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Like Chameleons: Civil Servants And Corruption In Malawi

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Chapter Summary

This chapter argues that the ambivalence towards practices officially labelled as ?corrupt? is the consequence of the existence of alternative normative orders justifying and regulating corrupt practices. Continuously switching from one normative code to the other while negotiating their course between expectations from dependants, patrons, colleagues and superiors civil servants resemble chameleons as a case study of a civil servant will exemplify. The case study is followed by an analysis of the different sets of rules either prohibiting or justifying certain forms of corruption. The imagined disconnect between institutions imported by the colonial powers and African society or culture is seen as the cause of ?weak states? and ?failed states?. Finally, the ethnographic evidence shows that the simplistic dualisms do not account for the normative complexity in Malawi, arguably a stronger state than the usual suspects commonly cited, where several sets of rules co-exist in the same social field.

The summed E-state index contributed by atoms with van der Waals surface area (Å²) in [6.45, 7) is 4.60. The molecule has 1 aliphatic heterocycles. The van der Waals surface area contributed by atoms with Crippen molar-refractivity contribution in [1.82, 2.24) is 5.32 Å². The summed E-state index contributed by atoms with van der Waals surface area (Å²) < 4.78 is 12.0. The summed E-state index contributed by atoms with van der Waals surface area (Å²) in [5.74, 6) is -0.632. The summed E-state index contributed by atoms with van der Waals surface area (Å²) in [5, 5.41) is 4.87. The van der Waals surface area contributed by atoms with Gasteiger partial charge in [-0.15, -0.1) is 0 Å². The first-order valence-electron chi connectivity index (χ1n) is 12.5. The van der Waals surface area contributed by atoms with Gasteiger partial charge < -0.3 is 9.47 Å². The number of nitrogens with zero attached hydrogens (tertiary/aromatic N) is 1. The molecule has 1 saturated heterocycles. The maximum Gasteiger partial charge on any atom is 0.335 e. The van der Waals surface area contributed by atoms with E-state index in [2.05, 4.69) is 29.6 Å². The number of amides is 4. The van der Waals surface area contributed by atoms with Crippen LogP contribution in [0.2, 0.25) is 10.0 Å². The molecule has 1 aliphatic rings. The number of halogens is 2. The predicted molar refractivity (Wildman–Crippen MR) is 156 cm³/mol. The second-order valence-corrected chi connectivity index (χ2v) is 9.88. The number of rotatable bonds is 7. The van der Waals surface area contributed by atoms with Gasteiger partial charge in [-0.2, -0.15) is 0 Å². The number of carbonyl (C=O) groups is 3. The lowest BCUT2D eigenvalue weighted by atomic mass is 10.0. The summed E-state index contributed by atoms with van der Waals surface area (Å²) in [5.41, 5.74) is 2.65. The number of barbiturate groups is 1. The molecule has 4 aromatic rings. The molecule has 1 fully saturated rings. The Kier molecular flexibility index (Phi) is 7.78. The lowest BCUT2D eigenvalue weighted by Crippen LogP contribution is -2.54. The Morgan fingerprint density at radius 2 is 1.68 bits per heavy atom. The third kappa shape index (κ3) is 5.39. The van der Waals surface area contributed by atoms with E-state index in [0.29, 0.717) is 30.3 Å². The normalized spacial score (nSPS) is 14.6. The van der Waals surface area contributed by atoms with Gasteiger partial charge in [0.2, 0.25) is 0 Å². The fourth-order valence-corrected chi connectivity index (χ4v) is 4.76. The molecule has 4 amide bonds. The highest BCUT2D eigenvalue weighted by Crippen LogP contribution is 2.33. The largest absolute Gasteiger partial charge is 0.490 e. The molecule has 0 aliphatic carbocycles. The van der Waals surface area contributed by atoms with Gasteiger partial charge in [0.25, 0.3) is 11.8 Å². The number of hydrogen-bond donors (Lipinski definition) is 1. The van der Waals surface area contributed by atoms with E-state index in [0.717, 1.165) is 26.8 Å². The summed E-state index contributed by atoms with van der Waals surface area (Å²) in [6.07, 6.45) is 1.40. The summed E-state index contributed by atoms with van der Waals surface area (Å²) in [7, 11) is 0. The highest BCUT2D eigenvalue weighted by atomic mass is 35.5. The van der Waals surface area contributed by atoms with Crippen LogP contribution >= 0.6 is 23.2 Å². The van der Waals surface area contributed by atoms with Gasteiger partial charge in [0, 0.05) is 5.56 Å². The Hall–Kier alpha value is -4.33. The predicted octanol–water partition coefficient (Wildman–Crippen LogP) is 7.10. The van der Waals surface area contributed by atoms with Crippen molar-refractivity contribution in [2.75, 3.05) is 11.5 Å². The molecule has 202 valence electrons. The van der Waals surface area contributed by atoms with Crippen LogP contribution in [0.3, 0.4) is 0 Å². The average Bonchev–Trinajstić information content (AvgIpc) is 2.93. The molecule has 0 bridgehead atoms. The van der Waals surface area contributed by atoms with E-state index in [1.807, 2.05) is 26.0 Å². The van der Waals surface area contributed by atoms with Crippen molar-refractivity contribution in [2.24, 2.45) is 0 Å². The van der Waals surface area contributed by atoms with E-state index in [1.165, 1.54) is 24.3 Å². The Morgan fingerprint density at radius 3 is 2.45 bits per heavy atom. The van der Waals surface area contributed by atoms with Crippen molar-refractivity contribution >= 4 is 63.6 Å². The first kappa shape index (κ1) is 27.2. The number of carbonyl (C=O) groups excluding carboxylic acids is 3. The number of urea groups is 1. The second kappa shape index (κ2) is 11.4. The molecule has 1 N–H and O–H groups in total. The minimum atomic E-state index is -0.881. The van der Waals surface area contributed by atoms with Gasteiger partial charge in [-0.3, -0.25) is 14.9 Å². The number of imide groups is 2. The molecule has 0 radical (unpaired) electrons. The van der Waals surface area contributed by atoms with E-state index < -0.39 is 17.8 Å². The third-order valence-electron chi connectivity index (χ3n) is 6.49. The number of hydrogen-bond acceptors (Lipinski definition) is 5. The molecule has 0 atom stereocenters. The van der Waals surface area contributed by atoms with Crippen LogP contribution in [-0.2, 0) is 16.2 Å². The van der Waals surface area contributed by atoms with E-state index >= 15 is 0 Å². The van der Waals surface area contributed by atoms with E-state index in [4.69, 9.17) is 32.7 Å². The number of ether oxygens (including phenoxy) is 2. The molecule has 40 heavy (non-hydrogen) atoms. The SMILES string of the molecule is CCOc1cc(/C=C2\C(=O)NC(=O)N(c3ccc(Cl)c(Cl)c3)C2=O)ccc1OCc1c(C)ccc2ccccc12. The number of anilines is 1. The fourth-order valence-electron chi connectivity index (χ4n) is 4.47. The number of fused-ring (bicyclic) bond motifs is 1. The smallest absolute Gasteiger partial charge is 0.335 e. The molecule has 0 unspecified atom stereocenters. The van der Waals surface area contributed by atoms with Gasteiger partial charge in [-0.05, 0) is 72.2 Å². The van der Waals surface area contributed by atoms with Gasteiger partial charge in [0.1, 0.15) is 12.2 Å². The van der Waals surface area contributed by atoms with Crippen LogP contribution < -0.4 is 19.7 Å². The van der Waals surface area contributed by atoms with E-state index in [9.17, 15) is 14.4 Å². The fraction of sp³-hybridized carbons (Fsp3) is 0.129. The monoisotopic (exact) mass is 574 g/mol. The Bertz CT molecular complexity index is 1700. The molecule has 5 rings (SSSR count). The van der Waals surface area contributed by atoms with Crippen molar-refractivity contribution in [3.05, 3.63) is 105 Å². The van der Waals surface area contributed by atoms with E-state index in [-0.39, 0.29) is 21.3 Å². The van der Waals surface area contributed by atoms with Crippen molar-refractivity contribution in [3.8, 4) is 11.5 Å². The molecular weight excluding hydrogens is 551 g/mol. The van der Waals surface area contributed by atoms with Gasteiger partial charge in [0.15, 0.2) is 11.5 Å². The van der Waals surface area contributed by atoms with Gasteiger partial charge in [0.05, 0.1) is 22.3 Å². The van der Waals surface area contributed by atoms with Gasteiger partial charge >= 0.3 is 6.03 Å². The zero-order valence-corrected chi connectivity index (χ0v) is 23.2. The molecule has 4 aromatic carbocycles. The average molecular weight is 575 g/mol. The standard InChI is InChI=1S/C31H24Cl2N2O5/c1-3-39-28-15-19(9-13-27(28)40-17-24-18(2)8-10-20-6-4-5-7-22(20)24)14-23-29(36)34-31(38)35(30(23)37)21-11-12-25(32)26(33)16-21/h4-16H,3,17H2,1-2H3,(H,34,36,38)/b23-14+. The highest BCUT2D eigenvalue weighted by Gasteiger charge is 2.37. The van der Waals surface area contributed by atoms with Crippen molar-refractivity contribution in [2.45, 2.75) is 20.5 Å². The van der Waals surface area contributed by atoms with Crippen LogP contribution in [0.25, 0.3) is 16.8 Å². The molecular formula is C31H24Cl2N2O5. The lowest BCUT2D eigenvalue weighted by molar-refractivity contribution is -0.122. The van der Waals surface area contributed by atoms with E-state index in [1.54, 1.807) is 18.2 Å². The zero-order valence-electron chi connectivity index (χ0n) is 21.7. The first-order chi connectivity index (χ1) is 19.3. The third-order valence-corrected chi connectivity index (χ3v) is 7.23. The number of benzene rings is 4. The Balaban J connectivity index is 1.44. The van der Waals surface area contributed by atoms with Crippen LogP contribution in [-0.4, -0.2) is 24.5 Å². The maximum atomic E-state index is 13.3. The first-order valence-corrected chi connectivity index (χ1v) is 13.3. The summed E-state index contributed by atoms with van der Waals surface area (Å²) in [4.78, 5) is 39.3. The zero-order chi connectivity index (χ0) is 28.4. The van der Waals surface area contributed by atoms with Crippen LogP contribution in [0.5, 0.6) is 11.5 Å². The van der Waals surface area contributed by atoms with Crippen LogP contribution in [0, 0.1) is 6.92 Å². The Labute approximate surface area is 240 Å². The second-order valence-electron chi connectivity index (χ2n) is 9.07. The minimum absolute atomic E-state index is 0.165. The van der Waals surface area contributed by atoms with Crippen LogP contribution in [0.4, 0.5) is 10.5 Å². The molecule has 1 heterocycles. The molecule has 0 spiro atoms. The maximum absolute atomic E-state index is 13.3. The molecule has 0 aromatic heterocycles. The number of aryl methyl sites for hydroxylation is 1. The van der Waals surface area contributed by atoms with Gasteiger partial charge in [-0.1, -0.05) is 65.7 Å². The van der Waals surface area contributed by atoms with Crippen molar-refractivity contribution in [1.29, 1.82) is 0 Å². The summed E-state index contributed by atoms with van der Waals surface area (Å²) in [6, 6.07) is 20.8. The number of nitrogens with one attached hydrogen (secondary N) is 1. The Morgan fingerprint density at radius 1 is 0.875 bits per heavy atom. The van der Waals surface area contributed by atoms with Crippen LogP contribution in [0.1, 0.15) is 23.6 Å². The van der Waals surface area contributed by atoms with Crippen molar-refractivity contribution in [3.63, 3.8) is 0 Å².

Keywords: African society; chameleons; civil servant; colonial powers; corrupt practices; corruption; Malawi



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